Darryl Macias and Jake Jensen giving a lecture

Our main focus in teaching was in line with the mission statement of the KCC.  We continually emphasized safety and self-care during every topic we taught. Overall, our instruction was very well received and students did exceptional during the test day, demonstrating that safety was of the utmost importance in caring for ones-self and others.

We enjoyed our time in Nepal, and were glad we could contribute to the cause.  We were all humbled by the experience, and developed a deeper appreciation, respect, and love for the people, culture, and landscape of Nepal.  We all looked forward to a chance to return, unsure when that would be, and discussed how we could improve their education, preparation, and discussed the idea of teaching a Wilderness First Responder course to the more advanced individuals if we were presented the opportunity.

Macias, Jensen, and Hurt in Tengboche with Ama Dablam and Everest in background

We even recorded a podcast for the Wilderness Medicine Society, Wilderness and Environmental Medicine Live! where we discussed our experiences (starts at 20:03). We all looked forward to returning, but weren’t confident when we would have that chance…

The Return

As plans were being laid for the 2019 KCC course, Dr. Darryl Macias and I were contacted by the directors of the KCC.  We were happy to hear they were pleased with our efforts the year before and asked us if we would return.  We jumped at the opportunity, happy to take what we had learned the year prior to improve the education provided.  We would also take with us Dr. Nicole Mansfield, our current Wilderness, Austere, and International Medicine Fellow.

In addition to teaching a one day basic medical course to ~90 students, we were also asked if we could provide a Wilderness First Responder (WFR) course to ~24-30 of the local KCC instructors who also serve as guides throughout Nepal.  Many of them had approached us the year prior with great interest in a WFR course and we eagerly accepted this invitation to provide them with additional instruction.  While there have been other Wilderness First Responder courses taught in the Khumbu Valley, this would be the first aimed to educate the local population that call it home.

Plans were made regarding how we could improve the education to the basic class and a curriculum for the WFR class was developed.  We created an online video library for the WFR students so they could start their learning prior to arrival.  We also began gathering the supplies that we would need to teach.  It was during that time that we realized that it would be best if we could provide them with a medical kit that would match their level of training.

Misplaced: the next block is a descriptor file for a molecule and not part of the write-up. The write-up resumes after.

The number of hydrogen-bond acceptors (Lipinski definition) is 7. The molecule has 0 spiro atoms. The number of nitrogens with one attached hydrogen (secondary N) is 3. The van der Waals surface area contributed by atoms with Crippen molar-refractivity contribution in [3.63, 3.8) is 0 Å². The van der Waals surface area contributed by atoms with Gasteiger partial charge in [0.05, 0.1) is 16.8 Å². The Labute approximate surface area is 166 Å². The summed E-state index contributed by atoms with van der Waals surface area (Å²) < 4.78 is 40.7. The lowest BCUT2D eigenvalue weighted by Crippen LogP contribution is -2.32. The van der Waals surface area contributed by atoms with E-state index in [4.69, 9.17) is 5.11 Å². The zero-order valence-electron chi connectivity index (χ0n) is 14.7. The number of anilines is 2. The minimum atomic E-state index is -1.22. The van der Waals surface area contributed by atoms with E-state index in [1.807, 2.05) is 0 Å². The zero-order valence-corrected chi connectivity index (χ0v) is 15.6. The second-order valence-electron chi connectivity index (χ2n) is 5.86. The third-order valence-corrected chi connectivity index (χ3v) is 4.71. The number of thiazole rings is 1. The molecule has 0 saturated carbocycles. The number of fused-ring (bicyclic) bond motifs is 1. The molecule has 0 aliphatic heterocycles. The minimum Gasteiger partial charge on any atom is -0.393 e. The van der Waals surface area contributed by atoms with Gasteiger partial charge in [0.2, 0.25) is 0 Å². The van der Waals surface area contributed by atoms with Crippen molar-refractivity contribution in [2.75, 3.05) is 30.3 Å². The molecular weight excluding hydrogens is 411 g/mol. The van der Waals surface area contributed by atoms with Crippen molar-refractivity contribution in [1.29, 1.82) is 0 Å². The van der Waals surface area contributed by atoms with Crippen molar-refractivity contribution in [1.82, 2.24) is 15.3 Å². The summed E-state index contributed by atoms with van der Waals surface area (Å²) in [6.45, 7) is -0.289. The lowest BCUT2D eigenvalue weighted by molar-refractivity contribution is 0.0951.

After reaching out to many individuals and groups, we were thrilled when Adventure® Medical Kits responded and stated they would assist us by providing medical kits to the 24-30 local Sherpa guides that we would be teaching a WFR course to.  These kits, the Mountain Series Explorer, will be the perfect kit for this group.

The Explorer medical kits in the hypobaric chamber

The contents of the kit are excellent and is ideal for the WFR training that this group will receive. This donation will go a long ways to ensuring that this group doesn’t just have the knowledge, but also the tools to care for others in a wilderness/remote environment should the need arise.

Darryl Macias in the hypobaric chamber, supplementing kits with extra gloves and gauze. 

In addition to that, we also received additional funding from another source and will be able to provide very basic medical supplies to the ~90 basic class students and will also be able to add some supplies (survival, fire-starting equipment) to the kits provided to us by Adventure® Medical Kits for the WFR students.

Jensen kids making small kits for basic class students

Things have been extremely busy as we search out the equipment we will need to teach, record videos, refine lesson plans, and gather personal gear, but all in all this year is shaping up to be a fantastic one at the Khumbu Climbing Center, and we cannot wait to arrive and provide this much needed education to this amazing group of individuals.  Stay tuned for a follow up on how things went!

Packing the Explorer medical kits and other supplies

About the Authors

Jake Jensen, DO, DiMM, FAWM

Jake Jensen is an emergency medicine physician who completed a Wilderness, Austere, and International Fellowship program with the University of New Mexico. He enjoys teaching wilderness medicine at all levels and has also practiced and taught medicine in Haiti, Chile, and Nepal with plans to continue teaching nationally and internationally in the future.   He has a very loving and supportive wife who puts up with his antics, travels, and hobbies.  He also has 4 adventurous children that love the outdoors, help him pack for his trips, and look forward to when they can travel more with him.  In his limited spare time he enjoys backcountry skiing, mountain biking, backpacking, and simply sitting around the camp-fire.